BAE Systems described Amnesty’s conclusions as “false and misleading”, adding that it applies “measured and appropriate policy and process of its own in respect of compliance with laws and regulation” through its product trading policy.

When questioned on human rights due diligence in relation to BAE’s trade with Saudi Arabia, the company said: “Our activities in Saudi Arabia are subject to UK government approval and oversight.”

The Italian company Leonardo – a firm with a factory in Edinburgh that has received around £7 million from Scottish Enterprise – said that Amnesty’s conclusions were “not completely fair” and that the company did carry out human rights due diligence which went beyond compliance with national licensing laws and regulations.

However, Amnesty says that Leonardo did not explain how these policies work in practice in concrete situations – for example, in exports to the Saudi Arabia/UAE coalition for use in the Yemen conflict.

Raytheon said it has a “strong commitment to, and respect for, human rights”. Its statement to Amnesty added: “Our company has implemented robust policies, procedures, and practices to ensure compliance with laws of each of the many jurisdictions around the world where we do business. Raytheon’s sale of precision-guided munitions to Saudi Arabia have been and remain in compliance with US law.”

The companies that did not respond to Amnesty were: Arquus (France), Avibras (Brazil), Boeing (US), Dassault Aviation (France), Elbit Systems (Israel), Embraer (Brazil), Heckler and Koch (Germany), General Dynamics (US), Herstal Group (Belgium), Norinco (China), Northrop Grumman (US), Remington Outdoor (US), Rosoboronexport (Russia) and Zastava (Serbia).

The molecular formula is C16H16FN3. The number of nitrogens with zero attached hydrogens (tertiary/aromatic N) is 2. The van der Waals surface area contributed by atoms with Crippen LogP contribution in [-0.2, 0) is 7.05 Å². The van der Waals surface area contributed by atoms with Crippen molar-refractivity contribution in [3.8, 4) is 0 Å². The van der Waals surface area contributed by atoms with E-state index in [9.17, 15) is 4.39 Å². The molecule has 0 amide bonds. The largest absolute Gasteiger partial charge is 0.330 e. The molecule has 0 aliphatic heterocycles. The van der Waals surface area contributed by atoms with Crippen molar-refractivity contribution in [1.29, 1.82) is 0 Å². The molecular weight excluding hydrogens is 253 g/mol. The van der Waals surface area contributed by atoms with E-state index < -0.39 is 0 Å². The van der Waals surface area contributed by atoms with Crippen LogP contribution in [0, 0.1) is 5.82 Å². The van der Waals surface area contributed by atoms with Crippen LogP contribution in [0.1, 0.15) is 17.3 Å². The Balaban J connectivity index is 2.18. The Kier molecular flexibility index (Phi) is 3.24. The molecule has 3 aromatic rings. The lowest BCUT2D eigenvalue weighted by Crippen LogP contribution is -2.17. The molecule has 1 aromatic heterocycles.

Meanwhile, the campaign group, Human Rights Watch (HRW), has written a letter to Liz Truss MP, the UK’s new Secretary of State for International Trade, with a summary of all violations committed by the Saudi-led coalition documented by its researchers.

In the letter HRW’s UK director, Benjamin Ward, urged Truss to act. “Given the UK’s own export licence rules, you should suspend licences for arms exports to Saudi Arabia and its coalition partners until there is clear evidence proving that the coalition has both curbed its abuses in Yemen, and has taken serious measures to investigate and hold accountable those responsible for past violations,” he said.

“It is Human Rights Watch’s assessment, based on years of investigation and monitoring, that these conditions have not been met.”

The Department for International Trade has been asked to comment.